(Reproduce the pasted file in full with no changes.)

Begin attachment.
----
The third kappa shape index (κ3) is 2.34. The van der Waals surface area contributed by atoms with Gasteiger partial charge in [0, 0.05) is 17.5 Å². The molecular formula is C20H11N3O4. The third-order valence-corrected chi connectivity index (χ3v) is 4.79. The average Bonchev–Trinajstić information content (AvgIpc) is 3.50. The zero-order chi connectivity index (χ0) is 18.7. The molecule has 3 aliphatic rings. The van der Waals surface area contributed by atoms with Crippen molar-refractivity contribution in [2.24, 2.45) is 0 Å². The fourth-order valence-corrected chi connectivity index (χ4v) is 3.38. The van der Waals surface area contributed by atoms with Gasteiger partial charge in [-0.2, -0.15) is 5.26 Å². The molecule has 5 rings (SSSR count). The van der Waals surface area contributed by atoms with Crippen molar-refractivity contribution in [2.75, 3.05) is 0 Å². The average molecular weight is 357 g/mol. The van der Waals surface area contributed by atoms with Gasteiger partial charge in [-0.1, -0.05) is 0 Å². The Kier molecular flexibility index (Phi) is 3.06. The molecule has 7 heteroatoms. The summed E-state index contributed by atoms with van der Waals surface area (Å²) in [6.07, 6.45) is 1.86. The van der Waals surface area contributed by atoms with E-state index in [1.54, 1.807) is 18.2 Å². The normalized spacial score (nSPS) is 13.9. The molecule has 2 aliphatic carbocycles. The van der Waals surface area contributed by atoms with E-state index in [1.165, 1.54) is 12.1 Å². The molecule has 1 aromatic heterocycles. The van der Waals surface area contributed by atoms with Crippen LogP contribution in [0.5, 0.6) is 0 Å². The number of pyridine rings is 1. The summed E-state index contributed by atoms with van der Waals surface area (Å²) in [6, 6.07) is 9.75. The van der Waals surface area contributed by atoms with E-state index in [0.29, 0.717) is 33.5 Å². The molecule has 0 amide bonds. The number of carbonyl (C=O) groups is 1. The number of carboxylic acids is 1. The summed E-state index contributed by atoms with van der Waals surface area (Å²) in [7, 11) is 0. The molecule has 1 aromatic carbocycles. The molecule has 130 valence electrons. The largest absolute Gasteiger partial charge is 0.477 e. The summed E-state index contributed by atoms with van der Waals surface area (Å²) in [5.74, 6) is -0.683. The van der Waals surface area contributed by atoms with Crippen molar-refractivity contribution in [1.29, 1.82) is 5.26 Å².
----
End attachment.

The third kappa shape index (κ3) is 2.34. The van der Waals surface area contributed by atoms with Gasteiger partial charge in [0, 0.05) is 17.5 Å². The molecular formula is C20H11N3O4. The third-order valence-corrected chi connectivity index (χ3v) is 4.79. The average Bonchev–Trinajstić information content (AvgIpc) is 3.50. The zero-order chi connectivity index (χ0) is 18.7. The molecule has 3 aliphatic rings. The van der Waals surface area contributed by atoms with Crippen molar-refractivity contribution in [2.24, 2.45) is 0 Å². The fourth-order valence-corrected chi connectivity index (χ4v) is 3.38. The van der Waals surface area contributed by atoms with Gasteiger partial charge in [-0.2, -0.15) is 5.26 Å². The molecule has 5 rings (SSSR count). The van der Waals surface area contributed by atoms with Crippen molar-refractivity contribution in [2.75, 3.05) is 0 Å². The average molecular weight is 357 g/mol. The van der Waals surface area contributed by atoms with Gasteiger partial charge in [-0.1, -0.05) is 0 Å². The Kier molecular flexibility index (Phi) is 3.06. The molecule has 7 heteroatoms. The summed E-state index contributed by atoms with van der Waals surface area (Å²) in [6.07, 6.45) is 1.86. The van der Waals surface area contributed by atoms with E-state index in [1.54, 1.807) is 18.2 Å². The normalized spacial score (nSPS) is 13.9. The molecule has 2 aliphatic carbocycles. The van der Waals surface area contributed by atoms with E-state index in [1.165, 1.54) is 12.1 Å². The molecule has 1 aromatic heterocycles. The van der Waals surface area contributed by atoms with Crippen LogP contribution in [0.5, 0.6) is 0 Å². The number of pyridine rings is 1. The summed E-state index contributed by atoms with van der Waals surface area (Å²) in [6, 6.07) is 9.75. The van der Waals surface area contributed by atoms with E-state index in [0.29, 0.717) is 33.5 Å². The molecule has 0 amide bonds. The number of carbonyl (C=O) groups is 1. The number of carboxylic acids is 1. The summed E-state index contributed by atoms with van der Waals surface area (Å²) in [7, 11) is 0. The molecule has 1 aromatic carbocycles. The molecule has 130 valence electrons. The largest absolute Gasteiger partial charge is 0.477 e. The summed E-state index contributed by atoms with van der Waals surface area (Å²) in [5.74, 6) is -0.683. The van der Waals surface area contributed by atoms with Crippen molar-refractivity contribution in [1.29, 1.82) is 5.26 Å².